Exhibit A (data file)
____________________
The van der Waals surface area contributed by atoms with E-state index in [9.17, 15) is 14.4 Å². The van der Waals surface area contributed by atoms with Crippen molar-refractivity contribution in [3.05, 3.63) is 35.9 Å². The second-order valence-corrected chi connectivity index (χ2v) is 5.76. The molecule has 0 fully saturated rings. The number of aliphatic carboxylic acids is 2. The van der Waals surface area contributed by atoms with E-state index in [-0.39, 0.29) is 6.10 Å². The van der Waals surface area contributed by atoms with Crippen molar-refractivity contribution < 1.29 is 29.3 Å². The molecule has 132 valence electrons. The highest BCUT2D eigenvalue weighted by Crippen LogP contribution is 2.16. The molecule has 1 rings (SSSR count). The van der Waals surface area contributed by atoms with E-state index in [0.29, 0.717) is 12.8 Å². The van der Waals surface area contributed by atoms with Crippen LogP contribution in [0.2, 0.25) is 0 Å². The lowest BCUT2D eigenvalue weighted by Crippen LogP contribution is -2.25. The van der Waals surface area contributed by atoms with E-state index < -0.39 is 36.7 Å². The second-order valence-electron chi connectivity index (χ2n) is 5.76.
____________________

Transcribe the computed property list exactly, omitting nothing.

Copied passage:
The van der Waals surface area contributed by atoms with E-state index in [9.17, 15) is 14.4 Å². The van der Waals surface area contributed by atoms with Crippen molar-refractivity contribution in [3.05, 3.63) is 35.9 Å². The second-order valence-corrected chi connectivity index (χ2v) is 5.76. The molecule has 0 fully saturated rings. The number of aliphatic carboxylic acids is 2. The van der Waals surface area contributed by atoms with E-state index in [-0.39, 0.29) is 6.10 Å². The van der Waals surface area contributed by atoms with Crippen molar-refractivity contribution < 1.29 is 29.3 Å². The molecule has 132 valence electrons. The highest BCUT2D eigenvalue weighted by Crippen LogP contribution is 2.16. The molecule has 1 rings (SSSR count). The van der Waals surface area contributed by atoms with E-state index in [0.29, 0.717) is 12.8 Å². The van der Waals surface area contributed by atoms with Crippen LogP contribution in [0.2, 0.25) is 0 Å². The lowest BCUT2D eigenvalue weighted by Crippen LogP contribution is -2.25. The van der Waals surface area contributed by atoms with E-state index < -0.39 is 36.7 Å². The second-order valence-electron chi connectivity index (χ2n) is 5.76.